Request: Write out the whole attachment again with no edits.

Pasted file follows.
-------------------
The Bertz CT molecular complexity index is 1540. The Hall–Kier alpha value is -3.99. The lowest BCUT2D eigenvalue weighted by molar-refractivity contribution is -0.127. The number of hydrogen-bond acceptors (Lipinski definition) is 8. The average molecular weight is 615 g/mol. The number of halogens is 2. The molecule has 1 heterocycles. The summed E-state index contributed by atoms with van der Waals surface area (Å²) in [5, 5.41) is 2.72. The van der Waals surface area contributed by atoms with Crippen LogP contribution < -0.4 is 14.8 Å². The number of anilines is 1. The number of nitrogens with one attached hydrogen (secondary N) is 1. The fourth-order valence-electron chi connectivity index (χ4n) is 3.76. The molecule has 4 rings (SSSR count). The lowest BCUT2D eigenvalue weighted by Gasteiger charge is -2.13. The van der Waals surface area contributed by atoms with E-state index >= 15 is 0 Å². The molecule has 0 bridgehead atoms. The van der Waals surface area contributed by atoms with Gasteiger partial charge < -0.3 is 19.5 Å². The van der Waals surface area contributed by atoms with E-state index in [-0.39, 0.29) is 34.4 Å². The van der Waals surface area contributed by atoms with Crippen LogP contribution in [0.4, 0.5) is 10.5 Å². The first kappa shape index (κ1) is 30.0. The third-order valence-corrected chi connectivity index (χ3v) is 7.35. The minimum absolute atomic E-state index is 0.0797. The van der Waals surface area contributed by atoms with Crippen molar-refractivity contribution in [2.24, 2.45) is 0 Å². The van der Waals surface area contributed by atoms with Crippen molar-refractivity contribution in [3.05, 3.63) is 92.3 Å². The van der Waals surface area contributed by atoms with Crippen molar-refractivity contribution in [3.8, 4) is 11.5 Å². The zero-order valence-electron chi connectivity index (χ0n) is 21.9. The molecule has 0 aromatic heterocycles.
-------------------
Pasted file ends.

The Bertz CT molecular complexity index is 1540. The Hall–Kier alpha value is -3.99. The lowest BCUT2D eigenvalue weighted by molar-refractivity contribution is -0.127. The number of hydrogen-bond acceptors (Lipinski definition) is 8. The average molecular weight is 615 g/mol. The number of halogens is 2. The molecule has 1 heterocycles. The summed E-state index contributed by atoms with van der Waals surface area (Å²) in [5, 5.41) is 2.72. The van der Waals surface area contributed by atoms with Crippen LogP contribution < -0.4 is 14.8 Å². The number of anilines is 1. The number of nitrogens with one attached hydrogen (secondary N) is 1. The fourth-order valence-electron chi connectivity index (χ4n) is 3.76. The molecule has 4 rings (SSSR count). The lowest BCUT2D eigenvalue weighted by Gasteiger charge is -2.13. The van der Waals surface area contributed by atoms with E-state index >= 15 is 0 Å². The molecule has 0 bridgehead atoms. The van der Waals surface area contributed by atoms with Gasteiger partial charge < -0.3 is 19.5 Å². The van der Waals surface area contributed by atoms with E-state index in [-0.39, 0.29) is 34.4 Å². The van der Waals surface area contributed by atoms with Crippen LogP contribution in [0.4, 0.5) is 10.5 Å². The first kappa shape index (κ1) is 30.0. The third-order valence-corrected chi connectivity index (χ3v) is 7.35. The minimum absolute atomic E-state index is 0.0797. The van der Waals surface area contributed by atoms with Crippen molar-refractivity contribution in [2.24, 2.45) is 0 Å². The van der Waals surface area contributed by atoms with Crippen molar-refractivity contribution in [3.05, 3.63) is 92.3 Å². The van der Waals surface area contributed by atoms with Crippen molar-refractivity contribution in [3.8, 4) is 11.5 Å². The zero-order valence-electron chi connectivity index (χ0n) is 21.9. The molecule has 0 aromatic heterocycles.